The Ark reached its peak of popularity around the turn of the century when a dance floor and many stalls for concessions catered to the summer trade. In time the structure over the water disintegrated and the land was sold for the use of a well-built cottage on the premises. Today a large old house with fieldstone fireplaces stands on this location.


Interest in establishing a permanent home for KYC was fostered by William H. Whitfield, known as "Skipper." William’s devotion to sailing stemmed from his boyhood when at 12 he and his younger brother haunted the dock at the Roosevelt summer home on Skaneateles Lake. When Nicholas Roosevelt’s tall-masted yacht, The Julia, sailed in, Captain Freeman let the eager lads sail her to her anchorage, making every possible tack to prolong their pleasure. In return, they were to make all secure, furling sails and placing covers, before rowing ashore.


William arrived in Penn Yan in 1866 with carpetbag and aspirations. Heading west, he was taken by the beauty of Keuka and stopped off. He established the forerunner of the Coach and Equipment Company, offering the first fringe benefits in the area: he reduced the 60 hour work week to 55, with pay for Saturday afternoons off. John N. Willys, when in Penn Yan to sell parts to the shop, warned Whitfield that the automobile might be here to stay, but Skipper doubted this salesman whose vision would produce the Jeep. Another associate, William C. Durant, later founder of General Motors, advised him to go into gas buggies.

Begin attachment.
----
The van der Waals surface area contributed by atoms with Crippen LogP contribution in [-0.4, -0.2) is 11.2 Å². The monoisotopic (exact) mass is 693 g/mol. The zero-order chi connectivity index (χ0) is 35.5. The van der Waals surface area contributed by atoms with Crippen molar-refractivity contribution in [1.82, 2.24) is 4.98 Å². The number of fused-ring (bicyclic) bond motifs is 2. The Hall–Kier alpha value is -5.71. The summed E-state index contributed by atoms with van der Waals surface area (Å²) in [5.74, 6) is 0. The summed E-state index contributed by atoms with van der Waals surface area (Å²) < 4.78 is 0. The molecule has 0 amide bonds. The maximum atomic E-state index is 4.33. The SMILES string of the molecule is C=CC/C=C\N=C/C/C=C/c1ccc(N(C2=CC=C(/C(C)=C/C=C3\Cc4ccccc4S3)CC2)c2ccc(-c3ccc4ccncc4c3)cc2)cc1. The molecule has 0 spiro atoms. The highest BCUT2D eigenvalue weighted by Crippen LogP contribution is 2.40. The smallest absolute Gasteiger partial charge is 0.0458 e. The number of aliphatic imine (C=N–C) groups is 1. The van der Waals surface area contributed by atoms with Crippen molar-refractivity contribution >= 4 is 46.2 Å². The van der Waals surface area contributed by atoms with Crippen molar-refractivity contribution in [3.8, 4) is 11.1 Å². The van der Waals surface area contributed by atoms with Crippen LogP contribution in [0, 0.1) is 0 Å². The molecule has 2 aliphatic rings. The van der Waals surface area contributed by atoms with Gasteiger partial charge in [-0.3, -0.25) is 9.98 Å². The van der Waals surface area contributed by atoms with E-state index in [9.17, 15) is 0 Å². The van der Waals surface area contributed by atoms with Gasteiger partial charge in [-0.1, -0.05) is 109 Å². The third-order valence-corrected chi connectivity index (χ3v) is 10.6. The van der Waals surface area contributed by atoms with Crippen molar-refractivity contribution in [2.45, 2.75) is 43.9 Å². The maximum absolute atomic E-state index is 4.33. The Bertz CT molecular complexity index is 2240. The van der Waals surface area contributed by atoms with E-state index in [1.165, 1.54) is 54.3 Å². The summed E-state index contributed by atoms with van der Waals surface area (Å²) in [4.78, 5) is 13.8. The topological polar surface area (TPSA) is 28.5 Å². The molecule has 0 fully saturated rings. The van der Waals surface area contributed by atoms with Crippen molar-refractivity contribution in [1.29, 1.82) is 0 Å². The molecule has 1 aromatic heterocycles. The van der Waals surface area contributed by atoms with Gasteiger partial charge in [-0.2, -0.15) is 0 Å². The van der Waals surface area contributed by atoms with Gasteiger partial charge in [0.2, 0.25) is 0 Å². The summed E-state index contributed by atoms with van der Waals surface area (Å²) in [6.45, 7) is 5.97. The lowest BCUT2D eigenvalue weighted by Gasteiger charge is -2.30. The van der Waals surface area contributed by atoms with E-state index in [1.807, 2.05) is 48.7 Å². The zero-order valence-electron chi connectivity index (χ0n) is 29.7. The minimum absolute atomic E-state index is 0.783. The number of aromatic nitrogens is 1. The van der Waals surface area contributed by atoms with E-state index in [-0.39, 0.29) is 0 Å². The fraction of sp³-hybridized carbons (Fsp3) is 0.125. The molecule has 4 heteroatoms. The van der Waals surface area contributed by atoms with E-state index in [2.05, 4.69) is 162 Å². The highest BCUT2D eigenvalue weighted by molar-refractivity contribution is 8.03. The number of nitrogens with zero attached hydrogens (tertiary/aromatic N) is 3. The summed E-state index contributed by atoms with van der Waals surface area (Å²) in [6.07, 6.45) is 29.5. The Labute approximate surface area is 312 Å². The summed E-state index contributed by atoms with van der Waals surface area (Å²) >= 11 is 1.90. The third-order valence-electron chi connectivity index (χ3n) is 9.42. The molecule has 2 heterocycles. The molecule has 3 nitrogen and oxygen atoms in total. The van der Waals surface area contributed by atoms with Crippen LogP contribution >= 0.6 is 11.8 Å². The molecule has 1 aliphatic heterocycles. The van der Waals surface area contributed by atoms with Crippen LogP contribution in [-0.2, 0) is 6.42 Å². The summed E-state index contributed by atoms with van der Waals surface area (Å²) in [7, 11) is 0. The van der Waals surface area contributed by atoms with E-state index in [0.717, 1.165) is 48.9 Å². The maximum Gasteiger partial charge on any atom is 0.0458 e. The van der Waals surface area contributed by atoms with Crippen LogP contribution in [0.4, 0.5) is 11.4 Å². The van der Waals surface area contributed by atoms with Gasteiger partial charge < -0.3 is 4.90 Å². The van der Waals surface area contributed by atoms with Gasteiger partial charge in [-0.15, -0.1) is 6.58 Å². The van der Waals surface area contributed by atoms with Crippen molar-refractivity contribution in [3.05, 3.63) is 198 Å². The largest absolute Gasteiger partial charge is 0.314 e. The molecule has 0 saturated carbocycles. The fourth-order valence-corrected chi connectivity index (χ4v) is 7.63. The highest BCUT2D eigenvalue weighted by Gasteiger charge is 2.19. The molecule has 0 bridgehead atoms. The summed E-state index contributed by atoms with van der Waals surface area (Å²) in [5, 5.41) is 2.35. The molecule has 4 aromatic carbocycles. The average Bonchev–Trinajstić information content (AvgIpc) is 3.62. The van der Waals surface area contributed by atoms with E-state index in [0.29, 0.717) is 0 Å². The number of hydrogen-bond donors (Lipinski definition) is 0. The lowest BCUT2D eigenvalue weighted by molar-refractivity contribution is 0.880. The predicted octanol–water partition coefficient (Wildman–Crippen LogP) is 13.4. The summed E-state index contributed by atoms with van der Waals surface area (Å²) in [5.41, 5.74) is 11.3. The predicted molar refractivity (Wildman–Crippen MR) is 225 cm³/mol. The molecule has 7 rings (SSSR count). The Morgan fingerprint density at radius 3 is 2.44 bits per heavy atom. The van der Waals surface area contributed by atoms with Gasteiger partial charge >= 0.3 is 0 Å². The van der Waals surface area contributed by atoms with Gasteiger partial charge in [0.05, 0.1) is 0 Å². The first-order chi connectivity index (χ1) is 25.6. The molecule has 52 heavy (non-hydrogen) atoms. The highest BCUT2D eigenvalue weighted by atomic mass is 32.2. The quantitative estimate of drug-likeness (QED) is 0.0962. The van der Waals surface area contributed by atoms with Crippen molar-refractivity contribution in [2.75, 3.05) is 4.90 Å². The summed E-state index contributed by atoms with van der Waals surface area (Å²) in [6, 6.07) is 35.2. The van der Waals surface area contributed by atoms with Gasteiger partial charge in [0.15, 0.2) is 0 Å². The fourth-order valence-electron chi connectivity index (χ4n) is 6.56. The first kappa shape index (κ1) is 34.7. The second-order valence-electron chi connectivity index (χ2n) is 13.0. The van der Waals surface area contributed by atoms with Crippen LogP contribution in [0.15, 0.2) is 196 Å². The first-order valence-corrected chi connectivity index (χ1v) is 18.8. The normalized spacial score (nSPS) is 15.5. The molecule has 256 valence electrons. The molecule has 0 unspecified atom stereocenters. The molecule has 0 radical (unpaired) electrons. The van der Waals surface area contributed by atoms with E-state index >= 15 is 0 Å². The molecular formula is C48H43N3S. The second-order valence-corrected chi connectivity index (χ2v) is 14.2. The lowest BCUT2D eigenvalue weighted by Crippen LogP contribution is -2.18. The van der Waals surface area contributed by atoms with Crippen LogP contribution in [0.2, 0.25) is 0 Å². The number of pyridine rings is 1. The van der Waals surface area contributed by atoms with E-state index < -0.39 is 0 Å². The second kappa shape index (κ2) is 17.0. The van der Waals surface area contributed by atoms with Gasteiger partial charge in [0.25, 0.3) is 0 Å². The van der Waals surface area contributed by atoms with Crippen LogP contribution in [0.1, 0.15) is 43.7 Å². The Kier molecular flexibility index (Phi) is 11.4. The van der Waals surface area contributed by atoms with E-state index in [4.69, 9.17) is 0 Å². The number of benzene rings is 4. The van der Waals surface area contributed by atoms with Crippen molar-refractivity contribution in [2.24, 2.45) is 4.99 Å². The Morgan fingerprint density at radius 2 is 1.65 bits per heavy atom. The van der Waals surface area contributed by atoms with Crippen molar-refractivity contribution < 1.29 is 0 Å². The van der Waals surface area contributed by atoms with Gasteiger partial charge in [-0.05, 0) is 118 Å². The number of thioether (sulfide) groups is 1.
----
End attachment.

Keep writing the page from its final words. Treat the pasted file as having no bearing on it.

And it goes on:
More than carriages were built in Whitfield’s shop. During off-season, an original shallow-draught boat of Skipper’s design was annually rebuilt. In communication with originators in Canada and the Midwest, Whitfield swapped designs for an ideal skimming dish hull. A "Paul Bunyan" figure in his shop, Ben Reno, helped with this construction when not fishing for lake trout for local restaurants, raising barns, or building his own design fishing boats. This skimming dish, The Juno, was the largest and fastest sail boat on Keuka. Although Skipper’s design was never reproduced, as was the A-Scow which his western colleagues developed, over 8000 guests signed her log attesting to her success over the years.


The Ark as it appeared in 1873 after extensive remodeling.

Fred U. Swarts (with his family above) owned the Ark in the 1890's. This building lasted until 1904 when it was torn down. In 1910 Clinton Struble acquired the property and changed its name to Bimini Springs for its sulphur spa, but locals retained its former handle, The Ark.